You must follow multiple best practices at all times when you operate your NSX-T Data Center environment.

Table 1. NSX-T Data Center

Best Practice and Configuration ID


Harden your VMware vSphere environment.


NSX-T Data Center relies on a secure VMware vSphere environment. VMware vSphere environment that is not hardened appropriately can jeopardize the working of NSX-T Data Center. Assess the VMware vSphere environment and ensure that the an appropriate level of VMware vSphere hardening guide is enforced and maintained.

Install Security Patches and Updates for NSX-T Data Center.


You install all security patches and updates for NSX-T Data Center as soon as the update bundles are available in SDDC Manager.

Do not apply patches to NSX-T Data Center manually in a VMware Cloud Foundation environment unless directed to do-so by support. If you patch the environment without using SDDC Manager you can cause problems with automated upgrades or actions in the future.

Use roles and privileges in NSX-T Manager to limit user privileges.


You integrate NSX-T Manager with your corporate identity source such as Active Directory over LDAP or OpenLDAP. Evaluate the needs for role separation in your business and implement mapping from individual user accounts to Active Directory groups and roles in NSX-T Data Center. Users and Service accounts must only be assigned required privileges.

To create a new role with specific permissions, associate the newly created role to an Active Directory group, and associate that group to an NSX-T Data Center role.

Navigate to System > Users and Roles > Users > ADD > Role Assignment for LDAP Search from the Domain text box and select the correct domain. Enter name of user or group in Search User/User Group, select a correct role to assign and click Save.

Integrate VMware Identity Manager / VMware Workspace ONE Access with NSX-T Data Center.


You integrate NSX-T Data Center with VMware Workspace ONE Access to enforce two-factor authentication and other identity management services. The integration ensures the individuals can be held accountable for the configuration changes they implement (non-repudiation).

Configure NSX-T Manager to use an authentication server for authenticating users prior to granting administrative access.


Centralized management of authentication settings increases the security of remote and non-local access methods. This control is particularly important protection against the insider threat. With centralized management, audit records for administrator account access to the organization's network, devices can be analyzed for trends and anomalies. The alternative method of defining administrator accounts on each device exposes the device configuration to remote access authentication attacks and system administrators with multiple authenticators for each network device.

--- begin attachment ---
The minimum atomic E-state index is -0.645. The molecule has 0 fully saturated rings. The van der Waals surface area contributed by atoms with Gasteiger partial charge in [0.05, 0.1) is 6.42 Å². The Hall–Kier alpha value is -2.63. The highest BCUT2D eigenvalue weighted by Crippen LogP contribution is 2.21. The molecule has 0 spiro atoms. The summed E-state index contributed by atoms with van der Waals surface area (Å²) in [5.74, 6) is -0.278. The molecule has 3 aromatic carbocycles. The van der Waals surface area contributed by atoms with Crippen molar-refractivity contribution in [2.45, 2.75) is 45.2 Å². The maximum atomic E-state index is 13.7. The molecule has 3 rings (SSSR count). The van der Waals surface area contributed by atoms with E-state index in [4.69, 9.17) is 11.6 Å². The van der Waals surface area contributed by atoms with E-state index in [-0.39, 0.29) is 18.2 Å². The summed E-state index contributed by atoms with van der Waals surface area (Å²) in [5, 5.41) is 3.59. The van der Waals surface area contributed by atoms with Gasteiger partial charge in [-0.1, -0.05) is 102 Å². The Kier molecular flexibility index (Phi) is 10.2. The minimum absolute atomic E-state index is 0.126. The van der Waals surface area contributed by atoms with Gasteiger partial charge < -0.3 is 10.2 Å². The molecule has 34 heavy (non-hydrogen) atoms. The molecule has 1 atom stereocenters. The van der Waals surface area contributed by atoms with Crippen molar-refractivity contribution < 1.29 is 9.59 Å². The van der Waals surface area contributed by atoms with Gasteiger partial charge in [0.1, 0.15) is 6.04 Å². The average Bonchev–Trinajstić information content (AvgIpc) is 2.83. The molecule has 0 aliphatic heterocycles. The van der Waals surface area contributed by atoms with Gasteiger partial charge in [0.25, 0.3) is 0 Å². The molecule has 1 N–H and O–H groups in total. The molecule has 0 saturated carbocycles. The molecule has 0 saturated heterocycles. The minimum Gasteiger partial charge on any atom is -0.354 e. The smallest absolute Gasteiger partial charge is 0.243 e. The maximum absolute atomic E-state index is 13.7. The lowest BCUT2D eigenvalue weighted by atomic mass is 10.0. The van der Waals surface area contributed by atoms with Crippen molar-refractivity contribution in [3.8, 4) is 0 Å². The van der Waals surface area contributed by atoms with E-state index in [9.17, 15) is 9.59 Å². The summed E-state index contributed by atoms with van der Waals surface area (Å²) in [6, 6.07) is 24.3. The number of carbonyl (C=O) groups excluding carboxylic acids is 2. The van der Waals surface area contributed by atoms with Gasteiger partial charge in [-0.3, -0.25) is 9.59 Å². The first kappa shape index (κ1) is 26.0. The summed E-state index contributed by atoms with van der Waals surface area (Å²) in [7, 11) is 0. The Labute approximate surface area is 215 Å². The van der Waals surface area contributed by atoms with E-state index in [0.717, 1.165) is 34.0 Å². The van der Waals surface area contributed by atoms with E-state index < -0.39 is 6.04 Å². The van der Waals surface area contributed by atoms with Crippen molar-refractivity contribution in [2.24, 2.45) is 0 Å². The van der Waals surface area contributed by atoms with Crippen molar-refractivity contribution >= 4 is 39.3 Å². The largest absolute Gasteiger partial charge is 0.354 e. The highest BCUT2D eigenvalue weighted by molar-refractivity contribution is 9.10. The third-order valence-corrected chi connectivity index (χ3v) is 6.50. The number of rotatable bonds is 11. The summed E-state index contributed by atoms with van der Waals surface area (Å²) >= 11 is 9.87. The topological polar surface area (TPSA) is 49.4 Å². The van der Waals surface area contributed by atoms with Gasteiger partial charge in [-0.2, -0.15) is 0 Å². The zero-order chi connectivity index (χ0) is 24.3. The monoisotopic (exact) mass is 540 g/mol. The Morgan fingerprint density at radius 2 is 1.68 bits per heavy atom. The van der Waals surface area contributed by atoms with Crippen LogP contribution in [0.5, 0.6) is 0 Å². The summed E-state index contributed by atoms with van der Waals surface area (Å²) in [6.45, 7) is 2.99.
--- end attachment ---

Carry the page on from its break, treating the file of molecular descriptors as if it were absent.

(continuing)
NSX-T Manager must be configured to use Active Directory over LDAP or Workspace ONE Access for authentication. Workspace ONE Access must be joined to Active Directory.

The BGP NSX-T Tier-0 gateway must be configured to use a unique key for each autonomous system (AS) that it peers with.


If the same keys are used between eBGP neighbors, risks of a hacker compromising any of the BGP sessions increases. It is possible that a malicious user exists in one autonomous system who would know the key used for the eBGP session. This user would then be able to hijack BGP sessions with other trusted neighbors.

For every NSX-T Tier-0 gateway, view timers and password for every external BGP (eBGP) neighbor and configure password with a unique key.

Validate the integrity of the installation media or patch or upgrade in NSX-T Manager.


Verify the authenticity of the software prior to installation to validate the integrity of the patch or upgrade received from a vendor. This ensures the software has not been tampered with and has been provided by a trusted vendor.

Always download VMware software from VMware Secure website using a secure connection. Verify the MD5/SHA1 hash output of the downloaded media with the value posted on the VMware secure website. MD5/SHA1 hash must match.

Ensure that NSX-T Data Center sends logs to an internal syslog server.


Use a security information and event management solution or a syslog server solution such as VMware Log Insight and configure it to collect the NSX-T Data Center logs securely.

Configure NTP servers for the NSX-T Manager nodes


Configure the NSX-T Manager nodes to synchronize internal information system clocks using redundant authoritative time sources.

Either use a valid TLS certificate or create a way to specify a self-signed certificate that is used for certificate pinning.


NSX-T Data Center admin implicitly receives Workspace ONE Access admin token due to the fact that the stored client credentials are not scoped to just RO on Workspace ONE Access. This is the risk until modify Workspace ONE Access to offer finer grains access controls.

Do not install or use software not supported by VMware on your NSX-T Data Center appliances.


Do not install or use any software not supported by VMware to minimize the threat to infrastructure. Do not add other software components to the NSX-T Data Center appliances as it is an untested configuration and could potentially interfere with the operation of the security functions they provide.